A Note on Spoilers

Most of my reviews will probably contain some spoilers. Nothing too spoilery, and nothing that should surprise you at all if you know anything about Henry VIII. Anne Boleyn dies. There, did I shock you? This article will contain a few more detailed spoilers, so I suggest skipping the rest if you haven’t already watched the series.

Historical Accuracy

Despite its reputation for historical inaccuracy, most of what is shown on the show actually did happen. The writers invented some plot points, but generally did so in service to the story and the audience’s understanding. For instance, William Brereton was not commissioned by the pope to assassinate Anne Boleyn. The entire storyline was created to illustrate Anne’s unpopularity, both among the English people and Catholic leadership.

Some plots were simplified in order to reduce audience confusion. Henry VIII actually had two sisters: Mary and Margaret. In the series, only Margaret exists. Apparently this was done to prevent the audience from confusing Mary Henry’s sister with Mary Henry’s daughter. By doing this however, I have to say that the writers created more of a problem than they fixed. In the show, Margaret is Henry’s only sister and lives the life Mary lived in history. In history, it was Mary that married Charles Brandon, not Margaret. Confused enough? It gets worse. Mary wasn’t married to the King of Portugal, but to the King of France. They changed the storyline because apparently in The Tudors, time moves more quickly in France than in England. Mary’s historical French husband is already long dead when the show starts and his successor sits on the throne. In later seasons, the King of Scotland is always described as Henry’s nephew, but this is never explained. In history, Margaret married the King of Scotland, and her son, James V of Scotland, was Henry’s nephew. This is just an example; there are many more instances of things like this throughout the show. I’ll be mentioning some of these occasionally, but correcting every tiny historical inaccuracy in the show would get old really quickly.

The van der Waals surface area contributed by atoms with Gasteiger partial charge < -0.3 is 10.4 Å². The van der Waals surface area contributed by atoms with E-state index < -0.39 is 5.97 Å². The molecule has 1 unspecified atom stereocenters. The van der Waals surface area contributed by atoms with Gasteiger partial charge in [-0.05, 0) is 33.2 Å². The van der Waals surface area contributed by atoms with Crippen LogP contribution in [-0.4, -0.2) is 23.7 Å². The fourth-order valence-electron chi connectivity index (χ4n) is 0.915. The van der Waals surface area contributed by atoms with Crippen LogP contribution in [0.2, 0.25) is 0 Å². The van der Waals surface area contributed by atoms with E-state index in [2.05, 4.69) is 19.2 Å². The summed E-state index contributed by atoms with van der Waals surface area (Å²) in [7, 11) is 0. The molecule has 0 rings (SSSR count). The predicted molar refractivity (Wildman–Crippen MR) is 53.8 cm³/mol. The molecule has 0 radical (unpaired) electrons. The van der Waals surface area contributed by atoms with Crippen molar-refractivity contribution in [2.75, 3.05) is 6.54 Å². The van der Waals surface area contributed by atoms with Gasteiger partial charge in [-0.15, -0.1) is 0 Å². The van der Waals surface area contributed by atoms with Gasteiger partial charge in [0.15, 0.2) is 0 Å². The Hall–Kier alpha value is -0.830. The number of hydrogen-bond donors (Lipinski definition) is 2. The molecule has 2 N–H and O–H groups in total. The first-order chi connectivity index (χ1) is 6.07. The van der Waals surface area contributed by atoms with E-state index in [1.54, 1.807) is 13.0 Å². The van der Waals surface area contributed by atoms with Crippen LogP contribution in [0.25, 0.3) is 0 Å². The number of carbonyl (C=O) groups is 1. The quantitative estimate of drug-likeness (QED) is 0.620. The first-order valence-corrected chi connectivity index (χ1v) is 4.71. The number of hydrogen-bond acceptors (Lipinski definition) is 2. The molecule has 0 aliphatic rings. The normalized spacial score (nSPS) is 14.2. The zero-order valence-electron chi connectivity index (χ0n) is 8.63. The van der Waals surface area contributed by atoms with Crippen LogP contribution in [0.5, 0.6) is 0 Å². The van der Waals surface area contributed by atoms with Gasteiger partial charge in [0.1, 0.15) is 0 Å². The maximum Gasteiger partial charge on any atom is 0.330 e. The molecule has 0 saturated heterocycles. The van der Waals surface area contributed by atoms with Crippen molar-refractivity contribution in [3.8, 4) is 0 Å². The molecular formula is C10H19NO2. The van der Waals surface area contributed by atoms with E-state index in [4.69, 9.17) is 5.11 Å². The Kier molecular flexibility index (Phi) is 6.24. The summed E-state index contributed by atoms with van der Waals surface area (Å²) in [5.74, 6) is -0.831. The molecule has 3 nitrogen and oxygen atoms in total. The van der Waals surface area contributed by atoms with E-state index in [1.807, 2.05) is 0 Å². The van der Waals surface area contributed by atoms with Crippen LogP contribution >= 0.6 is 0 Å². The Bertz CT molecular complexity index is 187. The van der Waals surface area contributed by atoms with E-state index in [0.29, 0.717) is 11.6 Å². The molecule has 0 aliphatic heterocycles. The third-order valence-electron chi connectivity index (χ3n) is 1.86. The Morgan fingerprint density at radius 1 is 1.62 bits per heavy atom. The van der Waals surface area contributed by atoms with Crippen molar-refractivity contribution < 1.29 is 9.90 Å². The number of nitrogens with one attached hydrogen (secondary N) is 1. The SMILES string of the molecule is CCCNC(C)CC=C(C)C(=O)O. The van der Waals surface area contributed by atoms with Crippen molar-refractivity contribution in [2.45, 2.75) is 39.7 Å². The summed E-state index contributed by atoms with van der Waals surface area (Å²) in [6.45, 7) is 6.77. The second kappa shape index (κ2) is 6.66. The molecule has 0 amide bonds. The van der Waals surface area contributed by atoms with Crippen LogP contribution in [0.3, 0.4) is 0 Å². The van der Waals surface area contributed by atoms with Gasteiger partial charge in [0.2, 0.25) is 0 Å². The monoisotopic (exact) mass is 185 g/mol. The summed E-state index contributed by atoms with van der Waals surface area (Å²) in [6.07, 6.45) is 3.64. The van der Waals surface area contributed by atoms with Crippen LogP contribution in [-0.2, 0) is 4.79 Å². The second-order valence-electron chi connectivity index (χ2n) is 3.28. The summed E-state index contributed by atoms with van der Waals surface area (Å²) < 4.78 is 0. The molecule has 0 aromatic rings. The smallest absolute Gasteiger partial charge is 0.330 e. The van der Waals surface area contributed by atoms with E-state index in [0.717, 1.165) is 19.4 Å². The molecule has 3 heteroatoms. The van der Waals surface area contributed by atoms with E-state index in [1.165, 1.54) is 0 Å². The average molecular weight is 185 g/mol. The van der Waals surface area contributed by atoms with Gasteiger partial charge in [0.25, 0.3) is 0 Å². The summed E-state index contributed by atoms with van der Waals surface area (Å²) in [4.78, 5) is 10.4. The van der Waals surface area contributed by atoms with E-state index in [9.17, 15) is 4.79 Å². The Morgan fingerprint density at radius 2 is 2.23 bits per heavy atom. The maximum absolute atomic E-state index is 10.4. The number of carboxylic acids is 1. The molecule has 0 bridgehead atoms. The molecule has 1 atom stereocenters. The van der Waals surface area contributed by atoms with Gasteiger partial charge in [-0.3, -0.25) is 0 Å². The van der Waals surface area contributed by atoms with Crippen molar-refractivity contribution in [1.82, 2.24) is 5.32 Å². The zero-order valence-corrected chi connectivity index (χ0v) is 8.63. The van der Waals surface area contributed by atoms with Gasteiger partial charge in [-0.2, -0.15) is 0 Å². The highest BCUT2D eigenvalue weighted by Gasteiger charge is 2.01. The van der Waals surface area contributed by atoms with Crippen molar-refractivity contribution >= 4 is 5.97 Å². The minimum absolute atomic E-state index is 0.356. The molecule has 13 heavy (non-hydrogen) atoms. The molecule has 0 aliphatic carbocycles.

The timeline of the series is condensed, but you can hardly fault The Tudors for this. The show would have been deadly boring if they had been forced to go at a historical pace. And I’m not sure they would have gotten picked up for the twenty or so years the show covers. They do monkey around a bit with what happened first, particularly in the first season. Historical Mary (Tudors Margaret) was already married to Charles Brandon by the time the main events of The Tudors began, etc.

Finally, I’ll state what should surprise no one. The characters of The Tudors are younger and more attractive than their historical counterparts. What? They cast beautiful people on TV? Shocking, I know. The one exception to the youth part is Catherine of Aragon (Maria Doyle Kennedy). Her age was historically correct. Mid-forties around the time the show begins. According to the show, however, Henry was in his twenties. In reality, only six years separated the pair.

As far as maintaining the appearance of their characters, no one really looks like they should. Anne Boleyn was famous for her “black” eyes, and not Natalie Dormer’s gorgeous baby blues. Henry VIII was a redhead and is estimated to have been about 6’ 2” (other sources say even taller) and not 5’ 9” like Jonathan Rhys Meyers. Luckily for Rhys Meyers, he also doesn’t measure up to Henry VIII in girth. According to a suit of armor designed for the king in his later years, he had a 52” girth. Go get a tape measure. I’ll wait. Interesting side note: men’s court fashion was affected by Henry’s size. It became fashionable to wear all those layers and those weird puffed out tops in order to emulate the king and his prodigious waist.

Anne of Cleves is a little more confusing case. While she is supposed to have been the ugliest of Henry’s wives, it has been frequently suggested that perhaps she was not all that ugly, that Henry simply disliked her, and that (shockingly) no one thought to correct the axe-happy tyrant and imply that maybe she wasn’t so ugly after all. The other theory ventured forth on Anne’s behalf was that her Prussian mannerisms and fashions were seen as weird and undignified in English court. In the show she is played by Joss Stone, who I don’t think anyone could argue is ugly.

Anne Boleyn suffered from ugliness by reputation as well. For centuries there have been reports that she was hideous and that she had some sort of physical aberration, a third nipple and eleventh finger being the two most frequently described. This is likely untrue. I mean, look at this logically. Do we really think that the egomaniacal Henry would have condescended to marry anyone with any ever so slight physical anomaly? True, she might have been able to hide the extra nipple, but the extra finger? The more reasonable answer is that Anne’s ugliness and alleged deformities were inventions of her enemies (which included pretty much everyone). She was really hated and, by the time of her death, most people thought she was a witch. And, as we know from Glinda the Good Witch of the North, bad witches are ugly.

From left to right: Catherine of Aragon (Maria Doyle Kennedy), Anne Boleyn (Natalie Dormer), Jane Seymour (Annabelle Wallis), Anne of Cleves (Joss Stone), Catherine Howard (Tamzin Merchant), Catherine Parr (Joely Richardson)